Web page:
Another last visit

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Photo by Justin Schüler on Unsplash

I got the phone call last Tuesday just before I headed out the door to visit some church members. But it wasn’t the person whose name showed up on the screen. It was her daughter. Mom wasn’t eating, couldn’t get out of bed, and was receiving twenty-four-hour hospice care. I knew I had to get out there later in the afternoon before they started a second form of medication to get ahead of the pain. It would probably be my last chance to talk with her.

When I arrived I thought, “This must be the place to be.” The driveway and cul-de-sac were full of cars. Inside, I was met by the hospice chaplain, the daughter, and two other hospice workers were in the kitchen. The only thing that surprised me was the quiet. The little Yorkie didn’t come barking to greet me at the door. Yes, this was a different visit.

Just six days before, I had been to this very same house. When I knocked and walked in, the dog came racing to find out who it was and got dibs for my attention. Inside, P. was sitting on the pale green living room sofa, waiting for my arrival. We talked and laughed and caught up on all that had happened since my last visit about a month ago. She was tired from a busy day before, but glad to have some company.

As the usual afternoon storms rolled in, the Yorkie found a secure spot on my lap, nervously shivering after each clap of thunder. She wasn’t going anywhere.

She wasn’t going anywhere during this latter visit, either. Lying quietly at P.’s feet, she was subdued though glad to see me. I can tell. And I know exactly where to scratch.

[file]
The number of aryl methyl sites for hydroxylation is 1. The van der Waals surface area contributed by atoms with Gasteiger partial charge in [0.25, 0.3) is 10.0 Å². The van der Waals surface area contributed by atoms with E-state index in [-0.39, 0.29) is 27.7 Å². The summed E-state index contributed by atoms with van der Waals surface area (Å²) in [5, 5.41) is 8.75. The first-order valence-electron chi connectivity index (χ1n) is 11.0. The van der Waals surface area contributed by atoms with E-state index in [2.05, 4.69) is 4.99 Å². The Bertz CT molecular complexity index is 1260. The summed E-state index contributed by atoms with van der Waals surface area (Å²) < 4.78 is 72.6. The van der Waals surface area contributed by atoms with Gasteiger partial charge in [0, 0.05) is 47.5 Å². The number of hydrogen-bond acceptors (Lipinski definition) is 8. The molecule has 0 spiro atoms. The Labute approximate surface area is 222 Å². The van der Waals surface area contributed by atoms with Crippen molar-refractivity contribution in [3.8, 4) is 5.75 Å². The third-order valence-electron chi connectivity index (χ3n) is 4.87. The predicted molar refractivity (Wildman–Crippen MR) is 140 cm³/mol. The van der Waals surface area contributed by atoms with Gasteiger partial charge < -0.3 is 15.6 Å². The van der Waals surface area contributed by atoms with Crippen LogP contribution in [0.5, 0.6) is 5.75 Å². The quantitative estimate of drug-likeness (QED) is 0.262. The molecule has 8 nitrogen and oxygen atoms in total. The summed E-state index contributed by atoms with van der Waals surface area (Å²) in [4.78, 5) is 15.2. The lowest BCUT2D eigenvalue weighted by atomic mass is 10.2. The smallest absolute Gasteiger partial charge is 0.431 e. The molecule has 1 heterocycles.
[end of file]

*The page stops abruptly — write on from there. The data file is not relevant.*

After a quick conversation with a daughter and the hospice chaplain, I went to the bedroom, where P. was now camped out, on oxygen, wondering when the pain medication would do more than make her feel sleepy. At the side of the bed was a picture of her late husband, whose hospice bed we had sat beside just eleven months ago. It was his retirement picture, signed by all of his colleagues. In a way it was his chance to repay the favor and sit by her bed.

P. had a smile for me and chuckled, “Well, here we go. Not a pretty picture, huh?”

“Looks like you had a rough weekend,” I said.

She said, “Yeah, but what are you going to do?”

We talked a little about how she felt, between sips of ginger ale. Since she was starting to doze off, I didn’t hesitate to ask, “Would you like communion?” As always, she said, “Yes.” As I got the bread and wine ready, I suspected it would be the last time I would bring the sacrament to her. As I spoke the words of our Lord, she closed her eyes to listen. I touched her hand, she opened her eyes, and ate and drank her Savior’s gift of grace and life. I assured her of God’s forgiveness and we prayed.

It is easy to pray in situations like that. We thank God for the care he provides, we commend ourselves into his hands, and speak the prayer our Lord taught us. A quick benediction, and I knew it was time to go.

I got the call Thursday night that she had died after a few days of being unresponsive. I was thankful for the opportunity to visit her that one last time.